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Parking Permit innovation in Portland's Northwest Parking District

When you use this in your parking change-making efforts, please give credit to Parking Reform Atlas and/or its sources.


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Brief summary of this reform

Noteworthy changes to the parking permits program in Northwest Portland include:
* a large surcharge added to the usual permit price, resulting in unusually high permit prices (by North American standards);
* limits on the number of permits for recently-built multifamily buildings
* a suite of mobility passes and memberships (the Transportation Wallet) is offered for free to anyone in the zone who gives up their parking permit;
* Fewer permits are allowed at addresses with off-street parking spaces;
* Tiered prices for multiple permits in a household.

Why should you care?

Making it politically feasible to set high parking-permit prices is probably the most noteworthy feature of this set of parking permits reforms. Northwest Portland has found a combination of rules, price points, exemptions and incentives that won local support for permit prices that are much higher than in most other North American cases. On-street parking management in the area still has some way to go before problems with high parking occupancy rates are overcome but these reforms have helped.


United States of America

Vehicle type




Key actor type

Local government



Primary motivation

orderly parking (usually for wider benefits too)

Agencies involved

Portland Bureau of Transportation (PBOT) and the Northwest Parking District Stakeholder Advisory Commission (SAC)

Is it a model or a warning?

useful model

Reform type

Main parking category

Main parking paradigm shift


On-street in mixed-use streets/areas

Towards more responsiveness to context/market

Adaptive Parking thrust

Implementation status

Year adopted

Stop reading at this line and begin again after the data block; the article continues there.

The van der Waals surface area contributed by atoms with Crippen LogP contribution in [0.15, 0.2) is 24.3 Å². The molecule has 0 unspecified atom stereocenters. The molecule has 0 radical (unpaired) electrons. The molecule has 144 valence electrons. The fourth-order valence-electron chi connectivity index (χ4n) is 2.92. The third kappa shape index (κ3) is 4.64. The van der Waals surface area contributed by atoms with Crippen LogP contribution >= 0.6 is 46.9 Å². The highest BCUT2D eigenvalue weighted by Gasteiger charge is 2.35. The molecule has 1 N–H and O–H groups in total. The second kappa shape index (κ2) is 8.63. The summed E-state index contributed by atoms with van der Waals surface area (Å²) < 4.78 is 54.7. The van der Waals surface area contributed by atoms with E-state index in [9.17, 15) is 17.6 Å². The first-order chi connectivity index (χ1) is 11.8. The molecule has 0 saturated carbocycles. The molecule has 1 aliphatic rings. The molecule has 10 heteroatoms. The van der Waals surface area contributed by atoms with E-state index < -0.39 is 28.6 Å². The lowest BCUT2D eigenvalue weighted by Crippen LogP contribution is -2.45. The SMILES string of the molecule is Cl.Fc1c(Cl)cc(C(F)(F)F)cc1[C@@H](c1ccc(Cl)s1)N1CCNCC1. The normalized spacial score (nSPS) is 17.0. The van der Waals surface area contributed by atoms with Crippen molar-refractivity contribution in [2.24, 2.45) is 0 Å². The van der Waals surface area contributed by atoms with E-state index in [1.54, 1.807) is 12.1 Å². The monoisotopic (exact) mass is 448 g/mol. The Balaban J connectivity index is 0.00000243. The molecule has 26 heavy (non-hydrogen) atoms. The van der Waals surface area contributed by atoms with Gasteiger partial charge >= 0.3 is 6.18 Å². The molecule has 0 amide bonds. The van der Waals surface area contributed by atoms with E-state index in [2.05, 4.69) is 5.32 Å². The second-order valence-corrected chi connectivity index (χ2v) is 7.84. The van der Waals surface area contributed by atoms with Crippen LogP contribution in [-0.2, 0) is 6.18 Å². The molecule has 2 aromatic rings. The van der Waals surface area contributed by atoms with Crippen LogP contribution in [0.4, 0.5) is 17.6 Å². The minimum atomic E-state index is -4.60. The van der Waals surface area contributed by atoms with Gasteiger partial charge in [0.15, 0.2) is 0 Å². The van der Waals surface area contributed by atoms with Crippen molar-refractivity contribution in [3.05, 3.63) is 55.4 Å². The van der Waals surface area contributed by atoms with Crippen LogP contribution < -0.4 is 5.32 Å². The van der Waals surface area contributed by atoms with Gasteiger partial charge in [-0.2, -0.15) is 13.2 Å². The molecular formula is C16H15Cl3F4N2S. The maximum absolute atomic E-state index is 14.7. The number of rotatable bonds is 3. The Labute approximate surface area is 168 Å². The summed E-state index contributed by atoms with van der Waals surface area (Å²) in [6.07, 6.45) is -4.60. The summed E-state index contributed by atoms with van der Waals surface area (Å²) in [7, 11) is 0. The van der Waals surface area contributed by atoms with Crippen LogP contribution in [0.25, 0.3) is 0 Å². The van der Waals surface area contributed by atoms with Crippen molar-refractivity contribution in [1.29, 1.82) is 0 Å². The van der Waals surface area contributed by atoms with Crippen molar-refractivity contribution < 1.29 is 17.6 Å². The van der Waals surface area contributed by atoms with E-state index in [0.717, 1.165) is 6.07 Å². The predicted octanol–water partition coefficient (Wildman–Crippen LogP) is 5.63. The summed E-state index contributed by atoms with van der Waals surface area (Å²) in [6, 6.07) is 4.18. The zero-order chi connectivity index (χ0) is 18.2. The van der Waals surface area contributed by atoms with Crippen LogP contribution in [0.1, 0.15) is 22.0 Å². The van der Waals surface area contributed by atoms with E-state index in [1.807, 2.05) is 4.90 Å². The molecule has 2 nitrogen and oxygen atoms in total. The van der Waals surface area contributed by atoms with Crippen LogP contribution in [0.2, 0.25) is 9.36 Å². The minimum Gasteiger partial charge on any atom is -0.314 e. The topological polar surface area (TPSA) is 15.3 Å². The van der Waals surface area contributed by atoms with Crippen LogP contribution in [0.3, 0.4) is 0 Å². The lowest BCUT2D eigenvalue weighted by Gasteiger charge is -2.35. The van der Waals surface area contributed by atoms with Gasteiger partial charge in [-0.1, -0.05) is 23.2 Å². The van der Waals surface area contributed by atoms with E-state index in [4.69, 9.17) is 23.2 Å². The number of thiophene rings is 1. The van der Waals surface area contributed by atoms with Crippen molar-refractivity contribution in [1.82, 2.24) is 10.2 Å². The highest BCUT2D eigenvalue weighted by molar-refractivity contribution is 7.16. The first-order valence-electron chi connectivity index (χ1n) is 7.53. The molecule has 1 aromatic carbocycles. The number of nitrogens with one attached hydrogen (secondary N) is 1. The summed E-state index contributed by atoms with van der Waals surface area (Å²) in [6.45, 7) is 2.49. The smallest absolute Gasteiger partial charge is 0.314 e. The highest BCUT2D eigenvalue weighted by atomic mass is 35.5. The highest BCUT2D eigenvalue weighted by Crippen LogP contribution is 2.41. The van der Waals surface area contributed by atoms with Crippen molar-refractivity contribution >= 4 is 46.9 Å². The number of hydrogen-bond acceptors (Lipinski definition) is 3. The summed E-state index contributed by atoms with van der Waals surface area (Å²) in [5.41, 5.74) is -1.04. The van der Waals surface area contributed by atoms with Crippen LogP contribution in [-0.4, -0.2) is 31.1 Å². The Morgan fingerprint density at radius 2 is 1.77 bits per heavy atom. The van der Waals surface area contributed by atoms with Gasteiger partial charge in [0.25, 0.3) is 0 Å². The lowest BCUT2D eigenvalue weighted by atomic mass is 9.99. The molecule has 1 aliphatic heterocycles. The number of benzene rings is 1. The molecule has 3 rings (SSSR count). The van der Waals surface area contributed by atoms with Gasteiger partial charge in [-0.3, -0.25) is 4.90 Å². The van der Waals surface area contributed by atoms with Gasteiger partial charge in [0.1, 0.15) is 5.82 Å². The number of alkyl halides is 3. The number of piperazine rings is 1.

P: Price parking in the right ways and with the right rates for each place and time



Goals of the reform

The goal of the permit reforms is to reduce on-street parking demand, which was very high with occupancy rates in the evening far above 85% on many streets in the area. Several of the reforms are clearly aimed at encouraging car-owning residents who have off-street parking available to actually use it and to give up their on-street parking permits. Mode shift and reduced car ownership are also aims of the program.

Impetus (what problem, campaign, opportunity or event prompted action?)

Northwest Portland is an inner-city mixed-use area that has never had minimum parking requirements. Infill development and other economic trends were leading to mounting on-street parking problems. This led to the formation of the Northwest Portland Parking Stakeholder Advisory Committee (NW Parking SAC), which asked the city council to impose parking minimums in the area.

However, in July 2016, Portland City Council decided not to extend minimum parking requirements into Northwest Portland. But it did empower NW Parking SAC to develop a pilot program with additional tools to manage on-street parking.

By then the district had recently installed parking meters in the busiest parking streets and had a permit program which allowed for an unlimited number of annual on-street permits to residents and businesses for $60/year (Tony Jordan, 2017). The permit program became the focus of their attention.

Detailed description of the reform

The Northwest Portland Parking District (also called Zone M) is an area with metered parking and parking for residential/business permit holders.

Recent pilot innovations in the parking permits program in the Northwest Portland Parking District (also called Zone M) include:
* a large surcharge added to the usual permit price (with low-income households exempted);